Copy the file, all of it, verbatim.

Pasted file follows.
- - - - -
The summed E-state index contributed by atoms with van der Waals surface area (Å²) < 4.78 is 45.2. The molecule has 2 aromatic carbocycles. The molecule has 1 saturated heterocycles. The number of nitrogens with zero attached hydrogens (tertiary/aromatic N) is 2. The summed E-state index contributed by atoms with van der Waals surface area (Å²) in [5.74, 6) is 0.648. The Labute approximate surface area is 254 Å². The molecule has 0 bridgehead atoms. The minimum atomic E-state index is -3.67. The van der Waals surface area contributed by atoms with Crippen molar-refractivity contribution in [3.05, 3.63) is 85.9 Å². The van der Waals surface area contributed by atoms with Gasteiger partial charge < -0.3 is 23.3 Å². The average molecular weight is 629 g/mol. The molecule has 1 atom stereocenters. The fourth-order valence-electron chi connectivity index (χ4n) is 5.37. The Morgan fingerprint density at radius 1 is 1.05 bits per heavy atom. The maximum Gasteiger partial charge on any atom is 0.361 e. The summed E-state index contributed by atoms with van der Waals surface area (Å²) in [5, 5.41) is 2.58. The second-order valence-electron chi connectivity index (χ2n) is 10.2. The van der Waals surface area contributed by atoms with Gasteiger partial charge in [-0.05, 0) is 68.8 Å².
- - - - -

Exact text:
The summed E-state index contributed by atoms with van der Waals surface area (Å²) < 4.78 is 45.2. The molecule has 2 aromatic carbocycles. The molecule has 1 saturated heterocycles. The number of nitrogens with zero attached hydrogens (tertiary/aromatic N) is 2. The summed E-state index contributed by atoms with van der Waals surface area (Å²) in [5.74, 6) is 0.648. The Labute approximate surface area is 254 Å². The molecule has 0 bridgehead atoms. The minimum atomic E-state index is -3.67. The van der Waals surface area contributed by atoms with Crippen molar-refractivity contribution in [3.05, 3.63) is 85.9 Å². The van der Waals surface area contributed by atoms with Gasteiger partial charge < -0.3 is 23.3 Å². The average molecular weight is 629 g/mol. The molecule has 1 atom stereocenters. The fourth-order valence-electron chi connectivity index (χ4n) is 5.37. The Morgan fingerprint density at radius 1 is 1.05 bits per heavy atom. The maximum Gasteiger partial charge on any atom is 0.361 e. The summed E-state index contributed by atoms with van der Waals surface area (Å²) in [5, 5.41) is 2.58. The second-order valence-electron chi connectivity index (χ2n) is 10.2. The van der Waals surface area contributed by atoms with Gasteiger partial charge in [-0.05, 0) is 68.8 Å².